Conference Coverage

Intrapartum maternal oxygen may not be beneficial for resuscitating fetuses with category II heart tracings

 

Key clinical point: Room air was not inferior to maternal oxygen for the resuscitation of a fetus who developed category II heart rhythms.

Major finding: Umbilical artery lactate was 3.4 mmol/L in the oxygen group and 3.5 mmol/L in the room air group.

Study details: The trial randomized 114 women.

Disclosures: The study was sponsored by the Washington University School of Medicine. Dr. Raghuraman had no financial disclosures.

Source: Raghuraman N et al. Am J Obstet Gynecol. 2018 Jan;218:S7.


 

REPORTING FROM THE PREGNANCY MEETING

– Room air was not inferior to maternal oxygen supplementation for the management of category II fetal heart tracings in a clinical trial.

Umbilical cord blood lactate – a marker of fetal acidosis caused by oxygen deprivation – was virtually identical whether the women received oxygen or remained on room air, Nandini Raghuraman, MD, said at the meeting sponsored by the Society for Maternal-Fetal Medicine. Other blood gas measures were similar as well, and there were no differences in the number of cesarean sections or operative vaginal deliveries, said Dr. Raghuraman of Washington University, St. Louis.

Dr. Nandini Raghuraman of Washington University, St. Louis Michele G Sullivan

Dr. Nandini Raghuraman

The study is the first step in challenging the widely accepted practice of automatic maternal oxygen as a way of resuscitating fetuses who develop nonreassuring fetal heart rhythms during labor, she said.

“Our results suggest that room air is an acceptable alternative. However, we do need further studies, including a superiority trial.”

She noted that three randomized studies have compared oxygen to room air. “None demonstrated benefit to the fetus, and some demonstrated harm, including higher rates of delivery room resuscitation and higher neonatal acidemia. Importantly, all of these studies excluded patients with abnormal fetal heart tracings, which is the primary indication for maternal oxygen during labor and delivery.”

Her study comprised 114 women in active labor with a normal singleton fetus that developed category II heart tracings. Women received either oxygen at 10 L per minute by face mask, or stayed on room air with no face mask. The intervention continued to delivery.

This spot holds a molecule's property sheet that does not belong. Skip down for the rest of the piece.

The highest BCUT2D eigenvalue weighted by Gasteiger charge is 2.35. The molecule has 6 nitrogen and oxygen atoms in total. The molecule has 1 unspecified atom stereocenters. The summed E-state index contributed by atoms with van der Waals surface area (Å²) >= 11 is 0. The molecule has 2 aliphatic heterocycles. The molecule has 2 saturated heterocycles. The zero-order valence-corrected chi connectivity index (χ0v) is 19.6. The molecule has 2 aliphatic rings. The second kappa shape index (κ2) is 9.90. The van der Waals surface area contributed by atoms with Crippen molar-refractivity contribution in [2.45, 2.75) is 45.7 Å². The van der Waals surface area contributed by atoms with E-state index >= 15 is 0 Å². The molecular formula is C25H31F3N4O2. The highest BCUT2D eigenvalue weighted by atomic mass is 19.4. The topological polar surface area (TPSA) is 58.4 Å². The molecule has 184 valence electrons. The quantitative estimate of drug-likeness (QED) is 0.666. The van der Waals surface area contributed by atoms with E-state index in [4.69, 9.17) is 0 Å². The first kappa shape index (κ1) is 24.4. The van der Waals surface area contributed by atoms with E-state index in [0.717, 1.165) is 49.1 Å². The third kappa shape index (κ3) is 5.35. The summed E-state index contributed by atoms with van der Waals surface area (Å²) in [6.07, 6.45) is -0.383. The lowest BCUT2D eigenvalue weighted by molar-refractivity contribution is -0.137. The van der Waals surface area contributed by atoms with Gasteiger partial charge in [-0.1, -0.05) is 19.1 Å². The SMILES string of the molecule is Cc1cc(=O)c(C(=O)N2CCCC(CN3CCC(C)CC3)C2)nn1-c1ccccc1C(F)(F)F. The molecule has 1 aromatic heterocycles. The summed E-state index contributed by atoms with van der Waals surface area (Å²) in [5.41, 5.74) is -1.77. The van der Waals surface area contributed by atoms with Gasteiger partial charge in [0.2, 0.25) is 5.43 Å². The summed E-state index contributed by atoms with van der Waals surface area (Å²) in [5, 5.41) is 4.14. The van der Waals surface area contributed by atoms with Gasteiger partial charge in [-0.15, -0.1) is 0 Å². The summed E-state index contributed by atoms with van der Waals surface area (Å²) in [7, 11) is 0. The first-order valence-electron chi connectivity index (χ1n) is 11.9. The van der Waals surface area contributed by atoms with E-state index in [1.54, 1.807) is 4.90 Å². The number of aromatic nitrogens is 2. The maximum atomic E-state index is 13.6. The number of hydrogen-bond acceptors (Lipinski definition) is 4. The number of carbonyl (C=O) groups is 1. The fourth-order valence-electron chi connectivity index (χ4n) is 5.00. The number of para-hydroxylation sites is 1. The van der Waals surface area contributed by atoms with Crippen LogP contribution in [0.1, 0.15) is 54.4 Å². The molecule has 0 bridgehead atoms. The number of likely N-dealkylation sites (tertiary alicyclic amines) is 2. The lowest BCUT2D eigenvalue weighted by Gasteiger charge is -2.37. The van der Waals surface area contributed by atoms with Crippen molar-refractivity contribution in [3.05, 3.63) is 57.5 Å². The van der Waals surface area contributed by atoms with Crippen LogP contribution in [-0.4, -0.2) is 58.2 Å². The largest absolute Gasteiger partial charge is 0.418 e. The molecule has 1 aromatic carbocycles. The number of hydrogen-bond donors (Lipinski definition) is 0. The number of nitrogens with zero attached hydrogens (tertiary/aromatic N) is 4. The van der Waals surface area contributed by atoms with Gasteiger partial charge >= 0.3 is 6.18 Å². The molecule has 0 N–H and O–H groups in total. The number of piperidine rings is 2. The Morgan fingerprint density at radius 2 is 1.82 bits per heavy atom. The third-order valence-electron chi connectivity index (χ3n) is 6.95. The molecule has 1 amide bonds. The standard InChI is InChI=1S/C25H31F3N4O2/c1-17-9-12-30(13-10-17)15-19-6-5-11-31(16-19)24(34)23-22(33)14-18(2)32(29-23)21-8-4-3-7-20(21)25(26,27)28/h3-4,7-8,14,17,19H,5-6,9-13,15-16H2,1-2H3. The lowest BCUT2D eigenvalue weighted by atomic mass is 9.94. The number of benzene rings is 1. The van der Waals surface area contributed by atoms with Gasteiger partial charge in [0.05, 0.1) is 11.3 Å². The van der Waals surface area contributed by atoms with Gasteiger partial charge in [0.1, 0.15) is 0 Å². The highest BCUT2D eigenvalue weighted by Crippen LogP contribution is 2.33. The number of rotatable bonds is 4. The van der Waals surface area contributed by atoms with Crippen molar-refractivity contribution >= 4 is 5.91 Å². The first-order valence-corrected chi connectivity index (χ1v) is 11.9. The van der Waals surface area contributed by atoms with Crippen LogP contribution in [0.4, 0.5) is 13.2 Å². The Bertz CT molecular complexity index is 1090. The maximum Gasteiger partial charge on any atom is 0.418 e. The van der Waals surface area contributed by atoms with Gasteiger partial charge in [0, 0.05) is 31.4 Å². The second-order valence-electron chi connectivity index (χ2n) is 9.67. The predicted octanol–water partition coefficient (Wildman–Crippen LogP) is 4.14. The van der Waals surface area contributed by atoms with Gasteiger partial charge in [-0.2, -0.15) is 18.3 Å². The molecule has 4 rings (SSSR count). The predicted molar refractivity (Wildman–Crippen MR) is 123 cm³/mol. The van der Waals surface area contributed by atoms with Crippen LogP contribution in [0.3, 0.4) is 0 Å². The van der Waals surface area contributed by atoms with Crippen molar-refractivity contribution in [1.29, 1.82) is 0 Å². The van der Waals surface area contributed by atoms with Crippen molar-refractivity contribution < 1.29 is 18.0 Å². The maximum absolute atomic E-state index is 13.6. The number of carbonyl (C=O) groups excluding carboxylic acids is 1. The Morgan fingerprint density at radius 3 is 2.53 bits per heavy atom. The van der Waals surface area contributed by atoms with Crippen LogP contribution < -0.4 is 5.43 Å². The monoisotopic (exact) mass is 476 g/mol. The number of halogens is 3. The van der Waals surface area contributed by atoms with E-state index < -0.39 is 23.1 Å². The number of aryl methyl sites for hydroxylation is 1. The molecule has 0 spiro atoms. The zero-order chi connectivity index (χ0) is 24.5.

The primary outcome was umbilical artery lactate. Secondary outcomes were umbilical artery blood gases, C-section for nonreassuring fetal heart status, and operative vaginal delivery.

The women were a mean age of 27.5 years; about three-quarters were black. Most (70%) had a labor induction, and 89% had received oxytocin. There were no between-group differences in the need for other fetal resuscitation strategies, including IV fluid bolus, total IV fluids, discontinuation or decrease in oxytocin, maternal repositioning, amnioinfusion, and time from randomization to delivery.

There was no difference in the primary outcome: Lactate levels were 3.4 mmol/L in the oxygen group and 3.5 mmol/L in the room air group.

Dr. Raghuraman also looked at lactate levels among those neonates who had recurrent decelerations and who did not. There was no significant difference in this comparison.

The secondary outcome of umbilical artery blood gases included measures of pH, base excess, partial CO2, and partial oxygen. There were no significant differences in any of these comparisons. Partial O2 was higher (though not significantly so) in the samples that had been exposed to oxygen, as would be expected, Dr. Raghuraman noted.

There were fewer cesarean deliveries among the room air group (4% vs. 12.5%), although this was not statistically significant. Two neonates in the oxygen group were delivered by C-section for nonreassuring fetal heart tracings. There were more operative vaginal deliveries in the room air group (11.8% vs. 2%), but this difference was not statistically significant, with a wide confidence interval (0.71-45.2).

“These results alone are not enough to be practice changing,” Dr. Raghuraman said. “Before we can do that, we need to address efficacy, which this study has called into question. But we also need to explore the results of safety and harm, and until we do so our nurses will likely continue their usual practice of putting these patients on supplement oxygen.”

She had no financial disclosures.

SOURCE: Raghuraman N et al. Am J Obstet Gynecol. 2018 Jan;218:S7.

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